The Herpetological Journal is the Society's prestigious quarterly scientific journal. Articles are listed in Biological Abstracts, Current Awareness in Biological Sciences,Current Contents, Science Citation Index, and Zoological Record.
Authors: Benjamin Michael Marshall & Colin Thomas Strine
Abstract: Across many scientific disciplines, direct replication efforts and meta-analyses have fuelled concerns on the replicability of findings. Ecology and evolution are similarly affected. Investigations into the causes of this lack of replicability have implicated a suite of research practices linked to incentives in the current publishing system. Other fields have taken great strides to counter incentives that can reward obfuscation –chiefly by championing transparency. But how prominent are protransparency (open science) policies in herpetology journals? We use the recently developed Transparency and Openness Promotion (TOP) Factor to assess the transparency promotion of 19 herpetology journals, and compare the TOP scores to broader science. We find promotion of transparent practices currently lacking in many herpetological journals; and encourage authors, students, editors, and publishers to redouble efforts to bring open science practices to herpetology by changing journal policy, peer-review, and personal practice. We promote an array of options –developed and tested in other fields– demonstrated to counter publication bias, boost research uptake, and enable more transparent science, to enrich herpetological research.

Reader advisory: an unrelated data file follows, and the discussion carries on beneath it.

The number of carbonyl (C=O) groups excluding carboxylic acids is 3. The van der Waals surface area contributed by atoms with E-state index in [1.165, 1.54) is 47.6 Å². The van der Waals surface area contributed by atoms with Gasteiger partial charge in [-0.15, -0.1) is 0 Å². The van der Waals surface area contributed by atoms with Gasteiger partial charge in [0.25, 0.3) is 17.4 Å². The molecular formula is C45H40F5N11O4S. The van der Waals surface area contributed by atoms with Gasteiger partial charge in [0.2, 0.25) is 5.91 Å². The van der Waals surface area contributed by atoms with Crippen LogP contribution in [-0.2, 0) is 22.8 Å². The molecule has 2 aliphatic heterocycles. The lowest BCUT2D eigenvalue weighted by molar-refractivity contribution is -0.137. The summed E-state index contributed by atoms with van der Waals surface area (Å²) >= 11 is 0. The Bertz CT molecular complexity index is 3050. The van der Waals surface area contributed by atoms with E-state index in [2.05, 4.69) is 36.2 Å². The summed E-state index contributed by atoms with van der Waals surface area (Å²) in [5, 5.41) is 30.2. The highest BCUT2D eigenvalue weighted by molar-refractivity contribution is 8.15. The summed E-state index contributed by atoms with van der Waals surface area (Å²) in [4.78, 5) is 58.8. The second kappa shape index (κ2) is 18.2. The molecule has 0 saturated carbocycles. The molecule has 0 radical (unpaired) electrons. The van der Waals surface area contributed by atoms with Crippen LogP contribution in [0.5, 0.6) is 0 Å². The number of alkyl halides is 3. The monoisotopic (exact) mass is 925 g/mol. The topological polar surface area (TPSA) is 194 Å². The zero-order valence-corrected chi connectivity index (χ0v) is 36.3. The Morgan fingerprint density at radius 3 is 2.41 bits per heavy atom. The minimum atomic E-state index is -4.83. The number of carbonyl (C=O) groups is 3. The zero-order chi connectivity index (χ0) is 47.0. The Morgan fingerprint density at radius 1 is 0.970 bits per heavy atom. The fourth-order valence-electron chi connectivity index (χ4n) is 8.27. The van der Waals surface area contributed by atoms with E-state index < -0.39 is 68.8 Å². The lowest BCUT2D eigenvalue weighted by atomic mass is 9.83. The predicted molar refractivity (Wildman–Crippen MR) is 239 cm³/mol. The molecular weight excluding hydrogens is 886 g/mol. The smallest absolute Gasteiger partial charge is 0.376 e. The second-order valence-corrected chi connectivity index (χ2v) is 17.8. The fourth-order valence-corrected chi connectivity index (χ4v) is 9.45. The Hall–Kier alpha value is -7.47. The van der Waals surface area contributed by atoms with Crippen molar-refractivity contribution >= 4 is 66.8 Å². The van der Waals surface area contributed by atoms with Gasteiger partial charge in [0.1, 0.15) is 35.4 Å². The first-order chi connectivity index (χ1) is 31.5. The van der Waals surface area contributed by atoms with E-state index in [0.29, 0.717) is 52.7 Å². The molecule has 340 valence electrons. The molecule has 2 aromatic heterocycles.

Keywords: accountability, herpetology, journal policy, open science, peer review, reproducibility, transparency